Again..."I'm a shoemaker, Jim, not...." But when you wet last shoes or boots you confront this all the time. Of course, the best way to avoid water stains is to make sure the leather is thoroughly and evenly wet...or not at all. But if that is not possible, you can often prevent them by applying a light conditioner and letting the leather dry slowly. I've even used RM Williams to good effect although it leaves a greasy residue.

Talk about greasy residue and wet leather, hell, Obenauf is the worst I've known.

 

Rain water is the last kind of water that should fall on shoes. It ain't the 1700s anymore when rain is pH neutral. However, during cleaning, should the leather gets soaked, I always make sure it gets soaked thoroughly, just as you said. It was bitter experience having the leather part wet.

post #12920 of 19073
Quote:
Originally Posted by DWFII View Post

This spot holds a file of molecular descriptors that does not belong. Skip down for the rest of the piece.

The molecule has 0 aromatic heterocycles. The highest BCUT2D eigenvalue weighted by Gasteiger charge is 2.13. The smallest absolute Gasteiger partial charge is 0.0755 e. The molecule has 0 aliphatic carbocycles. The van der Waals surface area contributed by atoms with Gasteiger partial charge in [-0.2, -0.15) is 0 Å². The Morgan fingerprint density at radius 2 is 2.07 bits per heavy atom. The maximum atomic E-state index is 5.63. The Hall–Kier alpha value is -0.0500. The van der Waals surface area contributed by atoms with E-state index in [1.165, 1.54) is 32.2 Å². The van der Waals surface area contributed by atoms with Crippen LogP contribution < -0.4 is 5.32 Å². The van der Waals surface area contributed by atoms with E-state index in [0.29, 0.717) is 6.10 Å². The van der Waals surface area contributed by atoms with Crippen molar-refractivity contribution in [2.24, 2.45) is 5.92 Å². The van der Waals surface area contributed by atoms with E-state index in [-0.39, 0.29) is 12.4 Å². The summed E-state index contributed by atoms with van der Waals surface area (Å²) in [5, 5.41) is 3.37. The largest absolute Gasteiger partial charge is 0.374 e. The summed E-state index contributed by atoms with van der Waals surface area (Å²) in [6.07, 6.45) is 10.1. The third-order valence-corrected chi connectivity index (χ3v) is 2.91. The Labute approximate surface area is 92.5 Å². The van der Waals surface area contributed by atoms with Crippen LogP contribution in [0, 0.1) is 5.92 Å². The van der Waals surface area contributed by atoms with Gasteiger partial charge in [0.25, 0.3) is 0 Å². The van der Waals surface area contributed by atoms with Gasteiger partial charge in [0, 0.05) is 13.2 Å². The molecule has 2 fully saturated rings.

Using or deliberately applying distilled water is always the best choice, but my reference was to shoes or leather that have gotten wet in the rain (although when I wet last, I use neither rain water or distilled). Water in leather picks up and dissolves minerals (such as chromium salts) and chemicals such as tannins in veg, that are present in the leather naturally. Something ort some combination of materials, at any rate. The water then displaces those materials and as it recedes, leaves it behind.

Again..."I'm a shoemaker, Jim, not...." But when you wet last shoes or boots you confront this all the time. Of course, the best way to avoid water stains is to make sure the leather is thoroughly and evenly wet...or not at all. But if that is not possible, you can often prevent them by applying a light conditioner and letting the leather dry slowly. I've even used RM Williams to good effect although it leaves a greasy residue.